Happy Kids by Michael Grose
Choice Theories Explained
A fascinating study into the behaviour patterns of American sports stars showed that there’s one background difference between those who behave badly in public (party hard, break the law, alcohol issues, ect) and those that behave well.
That background factor has nothing to do with race, education and social class.
It has everything to do with parenting.
The researcher found that those sports stars that had been given training in decision-making from a young age, grew up making smarter choices than those who had all decisions made for them.
Sports stars who came from an authoritarian parenting background (Do as I say?) or a permissive background (Do as you want?) were more likely to make, in some cases, appalling life choices.
Now, I’m always a little sceptical about claims made by various studies, as usually many factors are at play. But the study makes an interesting observation about parenting. It points directly toward authoritative parenting (as described in Thriving!) as the way to go.
I’ve written and spoken often over the years about how important it is to give kids some determination over their own lives. That means giving them chances to make little decisions about a whole bunch of stuff that impacts on them.
Not only is this good practice for later on, it’s also about developing independence in kids too.
Independent kids are more likely to make decisions for themselves, than those who are always directed by adults.
As some of you may know, I have student leadership program (Young leaders Program) that many Australian primary schools use to develop leadership skills in kids. Naturally, choice theory is part of the Young Leaders Program as decision-making is a big part of leadership.
How to apply choice theory to everyday parenting
Develop the habit of involving your kids in making little decisions about every day life issues. BUT (and there’s a big BUT), only give them a choice of one or two things. Here are some examples:
“What would you like for dinner? Fish or meat?”
“How much milk do you want in your glass? Half way up or all the way to the top”
Sometimes the choices you give kids require some broader guidance.
“We’re going out to grandma’s. Make sure you wear something that she’ll think will look nice.” NB: Be prepared to have an interesting discussion over the definition of nice!
Sometimes choices are invited.
“Grandma’s coming to visit for the weekend. What can you do to make her feel welcome?”
Opportunities to make choices are provided to kids according to their age and stage of development, and their ability to act in their own best interests. In other words, there are times when you have to make decisions for kids as they don’t know what they don’t know.
One instance is around schooling. I’ve known parents who let their five-year-olds choose the primary school they want to go to. Please!!!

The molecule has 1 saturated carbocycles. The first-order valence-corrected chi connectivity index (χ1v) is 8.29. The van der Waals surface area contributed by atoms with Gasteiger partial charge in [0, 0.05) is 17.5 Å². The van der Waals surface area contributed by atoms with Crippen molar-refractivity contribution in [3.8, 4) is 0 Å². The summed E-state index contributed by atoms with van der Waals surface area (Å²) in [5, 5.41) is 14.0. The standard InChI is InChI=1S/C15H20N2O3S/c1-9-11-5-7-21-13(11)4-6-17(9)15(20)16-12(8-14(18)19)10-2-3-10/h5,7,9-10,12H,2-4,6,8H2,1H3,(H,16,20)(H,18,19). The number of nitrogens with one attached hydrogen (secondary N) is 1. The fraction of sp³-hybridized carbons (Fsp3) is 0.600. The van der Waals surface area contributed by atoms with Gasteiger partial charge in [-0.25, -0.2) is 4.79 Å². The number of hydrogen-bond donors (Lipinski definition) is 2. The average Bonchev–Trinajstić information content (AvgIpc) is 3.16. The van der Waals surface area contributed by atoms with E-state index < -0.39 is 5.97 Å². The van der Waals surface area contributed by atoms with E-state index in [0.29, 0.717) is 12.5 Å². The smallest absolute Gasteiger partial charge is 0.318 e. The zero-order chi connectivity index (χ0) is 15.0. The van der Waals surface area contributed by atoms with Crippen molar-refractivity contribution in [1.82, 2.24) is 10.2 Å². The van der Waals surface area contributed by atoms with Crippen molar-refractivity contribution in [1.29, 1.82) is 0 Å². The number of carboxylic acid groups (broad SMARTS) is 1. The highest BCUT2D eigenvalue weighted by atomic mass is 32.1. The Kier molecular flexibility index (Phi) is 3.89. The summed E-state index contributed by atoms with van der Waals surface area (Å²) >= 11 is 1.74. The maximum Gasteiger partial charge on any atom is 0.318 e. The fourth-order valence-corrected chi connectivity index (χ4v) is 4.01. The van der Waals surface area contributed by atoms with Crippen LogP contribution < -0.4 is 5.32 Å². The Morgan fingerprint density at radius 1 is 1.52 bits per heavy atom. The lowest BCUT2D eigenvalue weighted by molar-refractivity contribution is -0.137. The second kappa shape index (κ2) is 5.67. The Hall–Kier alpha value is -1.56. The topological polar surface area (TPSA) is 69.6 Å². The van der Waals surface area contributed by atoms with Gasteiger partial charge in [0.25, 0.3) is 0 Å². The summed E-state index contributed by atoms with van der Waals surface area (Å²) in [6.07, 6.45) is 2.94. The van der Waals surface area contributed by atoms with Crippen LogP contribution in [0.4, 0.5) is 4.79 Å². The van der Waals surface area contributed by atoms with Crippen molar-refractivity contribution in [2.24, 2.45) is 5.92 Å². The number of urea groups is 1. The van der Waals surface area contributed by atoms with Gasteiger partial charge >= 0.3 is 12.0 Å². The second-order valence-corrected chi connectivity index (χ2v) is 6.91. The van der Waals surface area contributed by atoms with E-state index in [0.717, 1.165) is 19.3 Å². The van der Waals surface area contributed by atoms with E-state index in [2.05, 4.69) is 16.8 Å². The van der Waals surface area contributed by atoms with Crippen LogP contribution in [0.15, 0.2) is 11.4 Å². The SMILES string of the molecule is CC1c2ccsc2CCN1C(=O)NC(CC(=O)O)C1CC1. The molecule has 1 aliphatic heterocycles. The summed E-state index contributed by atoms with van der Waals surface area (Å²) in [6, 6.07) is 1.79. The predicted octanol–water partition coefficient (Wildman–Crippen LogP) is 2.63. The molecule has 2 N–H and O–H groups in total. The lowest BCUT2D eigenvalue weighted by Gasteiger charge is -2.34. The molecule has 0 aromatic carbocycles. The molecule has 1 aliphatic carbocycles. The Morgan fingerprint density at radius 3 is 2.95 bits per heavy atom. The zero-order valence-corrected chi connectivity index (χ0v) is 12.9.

Maybe give kids input into their choice of secondary school, but even then, I think parents make the call. As kids get older they make more choices around the things that affect them. So a 16 year-old makes most of the calls on the subjects they choose and what they want to do with their lives. Many parents are still making these decisions for their kids……… Step back, please! Guide, don’t decide!
Decision-making in families works like this:
Parents rule: There are many BIG issues that are in parents’ domain revolving around health, safety, education & kids’ well-being.
Kids decide: There are some issues that kids can decide. Usually parent help is needed though. This will differ for many families but I personally like to give kids latitude over bedroom tidiness; the amount of food they eat; how they spend pocket-money; what they wear; their choice of leisure, and the like. Hint: Imagine you had a large family. Your kids would be making lots of decisions about personal issues!
Family decides: There are times when everyone has some input into how the family operates. Kids have input into routines, sorting out joint problems (e.g what to do with wet towels left on the floor?) and family rules including how mobiles, televisions and computers are used.
You start out as a parent when kids are young in Parents Rule mode. Your aim is to move to Children Decide mode!
You know they’ve reached real independence when you stop telling them what to do as they are responsible enough to make their own choices and capable of recovering from poor ones.
Along the way, you involve kids in family decision-making processes so that they feel part of the family, and learn how to belong to their group through positive contribution.
That’s the theory! Putting it into practice is tricky! That’s where the work comes in. But it’s well worth the effort!
How close does choice theory apply to your family?
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